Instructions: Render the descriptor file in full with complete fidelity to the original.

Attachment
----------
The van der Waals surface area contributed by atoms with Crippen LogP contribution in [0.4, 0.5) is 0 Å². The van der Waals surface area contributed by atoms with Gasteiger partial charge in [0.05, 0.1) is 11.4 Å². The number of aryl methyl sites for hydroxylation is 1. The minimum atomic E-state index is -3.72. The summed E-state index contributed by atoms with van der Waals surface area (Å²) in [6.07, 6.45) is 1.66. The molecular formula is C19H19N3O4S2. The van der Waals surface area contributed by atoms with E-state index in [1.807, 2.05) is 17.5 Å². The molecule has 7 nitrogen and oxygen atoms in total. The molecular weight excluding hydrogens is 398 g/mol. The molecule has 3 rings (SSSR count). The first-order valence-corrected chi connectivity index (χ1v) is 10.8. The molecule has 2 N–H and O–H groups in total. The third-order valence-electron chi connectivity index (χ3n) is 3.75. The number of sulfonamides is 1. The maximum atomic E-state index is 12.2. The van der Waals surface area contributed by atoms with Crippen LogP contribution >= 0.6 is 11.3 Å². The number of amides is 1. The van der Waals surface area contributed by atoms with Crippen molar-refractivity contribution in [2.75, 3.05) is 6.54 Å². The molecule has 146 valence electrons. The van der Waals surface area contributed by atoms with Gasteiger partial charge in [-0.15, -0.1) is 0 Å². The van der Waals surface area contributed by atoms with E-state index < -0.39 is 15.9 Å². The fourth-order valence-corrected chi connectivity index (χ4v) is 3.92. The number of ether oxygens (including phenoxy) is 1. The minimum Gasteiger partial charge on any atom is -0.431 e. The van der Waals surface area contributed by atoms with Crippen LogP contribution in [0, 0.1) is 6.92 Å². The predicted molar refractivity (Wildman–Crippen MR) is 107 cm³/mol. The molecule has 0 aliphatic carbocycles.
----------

The van der Waals surface area contributed by atoms with Crippen LogP contribution in [0.4, 0.5) is 0 Å². The van der Waals surface area contributed by atoms with Gasteiger partial charge in [0.05, 0.1) is 11.4 Å². The number of aryl methyl sites for hydroxylation is 1. The minimum atomic E-state index is -3.72. The summed E-state index contributed by atoms with van der Waals surface area (Å²) in [6.07, 6.45) is 1.66. The molecular formula is C19H19N3O4S2. The van der Waals surface area contributed by atoms with E-state index in [1.807, 2.05) is 17.5 Å². The molecule has 7 nitrogen and oxygen atoms in total. The molecular weight excluding hydrogens is 398 g/mol. The molecule has 3 rings (SSSR count). The first-order valence-corrected chi connectivity index (χ1v) is 10.8. The molecule has 2 N–H and O–H groups in total. The third-order valence-electron chi connectivity index (χ3n) is 3.75. The number of sulfonamides is 1. The maximum atomic E-state index is 12.2. The van der Waals surface area contributed by atoms with Crippen LogP contribution >= 0.6 is 11.3 Å². The number of amides is 1. The van der Waals surface area contributed by atoms with Crippen molar-refractivity contribution in [2.75, 3.05) is 6.54 Å². The molecule has 146 valence electrons. The van der Waals surface area contributed by atoms with Gasteiger partial charge in [-0.15, -0.1) is 0 Å². The van der Waals surface area contributed by atoms with E-state index < -0.39 is 15.9 Å². The fourth-order valence-corrected chi connectivity index (χ4v) is 3.92. The number of ether oxygens (including phenoxy) is 1. The minimum Gasteiger partial charge on any atom is -0.431 e. The van der Waals surface area contributed by atoms with Crippen LogP contribution in [0, 0.1) is 6.92 Å². The predicted molar refractivity (Wildman–Crippen MR) is 107 cm³/mol. The molecule has 0 aliphatic carbocycles.